Some People Just Want to See the Market Crash
Science Friction, Copenhagen. 2013
Supported by Fabrik för Kunst och Design and the Danish Arts Council.
Curatorial text by Maria Gry Bregnbak.
For her first solo show in Copenhagen, Geraldine Juárez is taking on the stock market. The well-known zigzag lines representing the movements on stock market indexes such as the NASDAQ, Dow Jones or the CAC40 are at the core of Geraldine Juarez’ work for the current exhibition.
“When the stock market crashed in 2008, we were all talking about it even though no one really understood what they were talking about. In that way, the market is very esoteric.”
The esoteric quality of the financial market renders it somewhat cultish with its weight on the world, its interpreters like high priests and its temples on Wall Street. Geraldine Juárez’ works for the current exhibition play into the cult-like nature of the stock market by mirroring the fundamental value behind financial transactions and its symbols, i.e. gold. The gilded 3D prints of various stocks and equity prices become pieces of pop culture jewellery as does the elegant gold and mirror representation of the 2010 flash crash – the fastest stock market crash to date, where the market crashed in seconds only to recover its losses minutes later.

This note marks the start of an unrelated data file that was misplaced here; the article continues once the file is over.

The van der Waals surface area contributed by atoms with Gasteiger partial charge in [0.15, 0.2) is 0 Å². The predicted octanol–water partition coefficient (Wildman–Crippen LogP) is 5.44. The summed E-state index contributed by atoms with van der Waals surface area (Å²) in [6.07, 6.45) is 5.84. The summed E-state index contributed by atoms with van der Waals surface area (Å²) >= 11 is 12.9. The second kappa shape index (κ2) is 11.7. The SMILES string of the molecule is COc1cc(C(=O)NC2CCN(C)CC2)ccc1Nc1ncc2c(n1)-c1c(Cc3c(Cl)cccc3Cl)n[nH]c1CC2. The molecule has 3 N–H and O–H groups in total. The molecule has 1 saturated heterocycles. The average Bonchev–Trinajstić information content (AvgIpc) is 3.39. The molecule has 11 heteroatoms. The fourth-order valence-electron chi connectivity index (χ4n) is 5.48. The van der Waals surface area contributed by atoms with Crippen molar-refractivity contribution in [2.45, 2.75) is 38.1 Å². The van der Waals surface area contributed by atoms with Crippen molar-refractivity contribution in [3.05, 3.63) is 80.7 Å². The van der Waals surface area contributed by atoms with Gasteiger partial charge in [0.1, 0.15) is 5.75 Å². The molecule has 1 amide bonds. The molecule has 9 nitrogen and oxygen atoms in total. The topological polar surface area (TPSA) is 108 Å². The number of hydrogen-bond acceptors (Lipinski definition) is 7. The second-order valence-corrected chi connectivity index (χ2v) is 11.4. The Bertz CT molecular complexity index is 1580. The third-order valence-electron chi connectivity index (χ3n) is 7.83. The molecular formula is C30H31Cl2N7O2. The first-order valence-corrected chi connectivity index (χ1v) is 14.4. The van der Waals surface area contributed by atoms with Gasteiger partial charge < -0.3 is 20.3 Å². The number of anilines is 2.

By choosing an adaptation of the phrase “Some men just want to watch the world burn” from Batman – The Dark Knight for the title of her show, Juárez is not only playing on the ideological struggle between communism and capitalism portrayed in Christopher Nolan’s Batman trilogy but also on the perversion behind the market crashes. The quote’s underlying assumption is that some people take pleasure in destruction – simply for the excitement of being able to inflict it. Some people play the market like a high-stakes poker game where corruption, inside trading and crashes are just part of the game. What happens when these practices are hard coded into computers using algorithms capable of high frequency trade at the speed of light?
However, despite these observations it would be a radical simplification of Juarez’ work to describe it merely as a capitalist critique. Juárez work goes beyond straightforward critique in the sense that it also incorporates and utilizes capitalist strategies and markets against themselves – often in an attempt to discover abundances and speak against the scarcity rhetoric promoted by economic liberalism.
Information: Finanskunst by Michael Jeppesen